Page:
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View Full Version : Slant fin as underfloor radiant heat?



rbrtferry
10-02-2007, 03:35 AM
I am currently in the process of reconfiguring my 3/4 inch baseboard heat pipes ...to match the requirements of zone 1(bedrooms) and zone 2 (kitchen & cathedral ceiling LR). In one of the busy circuits, I was thinking of installing a length of slant fin heater directly under the center of the bathroom for radiant heat. I figured on putting in some sheetmetal first (to spread the heat) then sweat in the slant fin with the fins touching the sheet metal, then covering it with insulation, maybe a piece of foam board type, creating a pocket in the bay.

Anyone ever do this? I didnt want to get into a pex project at this time. I am a novice plumber but competent.

CHH
10-02-2007, 05:03 AM
I'd say that running 180 degree water as underfloor radiant heat would probably be a bad idea. Most (all?) radiant systems use lower temperature water. Barefoot on a surface that exceeded 120 degrees would "cause the subject to display signs of discomfort" or some such understatement for a rather dry laboratory description of pain.

You might get away with it if the 'heat spreader' had a pretty good air gap under the subfloor. There would be no need to use a slant fin radiator since the sheetmetal would prevent convection through the radiator.

biffnh
11-06-2007, 04:51 PM
I did this but did not use the sheetmetal. Instead I just put sections of the lenghts of the radiator fins under the floor between the floor joists in a serpentine fashion in the middle of the bathroom floor. I then placed my cement board and ceramic tile down. It works very well!! It is now 4 years since I built the bathroom and it was well worth the small expense and time. I fit foil-faced polyisocyanurate 2" insulation panels in between the joists under the radiator sections.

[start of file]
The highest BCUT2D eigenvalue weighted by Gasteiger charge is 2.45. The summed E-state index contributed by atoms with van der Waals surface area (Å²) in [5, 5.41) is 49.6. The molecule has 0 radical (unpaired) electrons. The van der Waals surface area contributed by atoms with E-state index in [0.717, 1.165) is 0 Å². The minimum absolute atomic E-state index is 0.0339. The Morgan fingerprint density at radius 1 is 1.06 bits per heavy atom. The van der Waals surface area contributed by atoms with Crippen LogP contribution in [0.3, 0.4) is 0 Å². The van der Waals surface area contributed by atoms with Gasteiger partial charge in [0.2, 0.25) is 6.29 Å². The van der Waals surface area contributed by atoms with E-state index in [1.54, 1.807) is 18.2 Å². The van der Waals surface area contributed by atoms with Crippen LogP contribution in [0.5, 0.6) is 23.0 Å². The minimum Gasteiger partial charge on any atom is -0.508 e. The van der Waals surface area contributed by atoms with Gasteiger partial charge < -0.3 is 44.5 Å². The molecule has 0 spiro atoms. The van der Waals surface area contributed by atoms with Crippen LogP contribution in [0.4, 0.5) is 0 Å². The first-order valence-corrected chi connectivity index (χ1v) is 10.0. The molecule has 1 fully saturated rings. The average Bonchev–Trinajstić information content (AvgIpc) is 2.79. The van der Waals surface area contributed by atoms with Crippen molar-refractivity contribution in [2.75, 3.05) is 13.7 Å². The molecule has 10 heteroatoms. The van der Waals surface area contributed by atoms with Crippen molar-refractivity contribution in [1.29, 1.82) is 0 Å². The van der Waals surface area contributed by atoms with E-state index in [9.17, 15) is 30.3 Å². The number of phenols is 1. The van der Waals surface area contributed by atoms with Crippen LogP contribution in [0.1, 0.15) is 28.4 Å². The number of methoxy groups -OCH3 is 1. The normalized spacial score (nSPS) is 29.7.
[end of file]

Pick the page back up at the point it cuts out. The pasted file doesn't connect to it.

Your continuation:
frenchie
11-06-2007, 08:26 PM
I miagine the heat exchange is pretty efficient, but - wouldn't that be a ridiculously expensive way to do it?

biffnh
11-07-2007, 08:06 AM
No - not expensive at all and efficient as well. The baseboard sections are in series with the 4 foot baseboard section on the wall providing immediate heat while the underfloor sections keep the tile floor warm and provides a longer heat source due to the thermal mass of the cement backer board and the tile. The water going through the under floor sections is the normal 180 degreee that goes to the baseboard unit - no tempering valve is needed. It seems to work very well.

geniescience
11-08-2007, 11:14 AM
.... then covering it with insulation, maybe a piece of foam board type, creating a pocket in the bay.
....efficient and inexpensive. Very smart.

jsut to be sure i have been able to grasp what you are saying, what does "a pocket in the bay" mean?

david

biffnh
11-10-2007, 06:11 AM
The "pocket in the bay" is just the volume between the floor joists. In the bathroom that I have done this in had a full unfinished basement so access was easy when I plumbed it. I ran the sections of finned baseboard pipe (minus the finished sheet metal) in the middle of the first bay, turned to the next, back down it and then turned to the next and so on. I have about 5 sections of radiator pipe done this way. Hope this helps.

leejosepho
11-10-2007, 05:57 PM
I ran the sections of finned baseboard pipe (minus the finished sheet metal) in the middle of the first bay, turned to the next, back down it and then turned to the next and so on. I have about 5 sections of radiator pipe done this way. Hope this helps.

I am thinking about doing the same kind of thing for heating a 15'x23' second-floor room. I have found some slant-fin tubes (sans covers) that will give off 350 btu/hr/ft from 140* water at 1 gpm, and that makes a lot more sense to me than using PEX at about 1/7 of that output:

350 sq.ft. x 50 = 17500 btu minimum

17500 / 350 = 50 ft. @ $7/ft for slant-fin ($350.00)
17500 / 50 = 350 ft. @ $.5/ft for PEX ($175.00)

Am I thinking clearly here?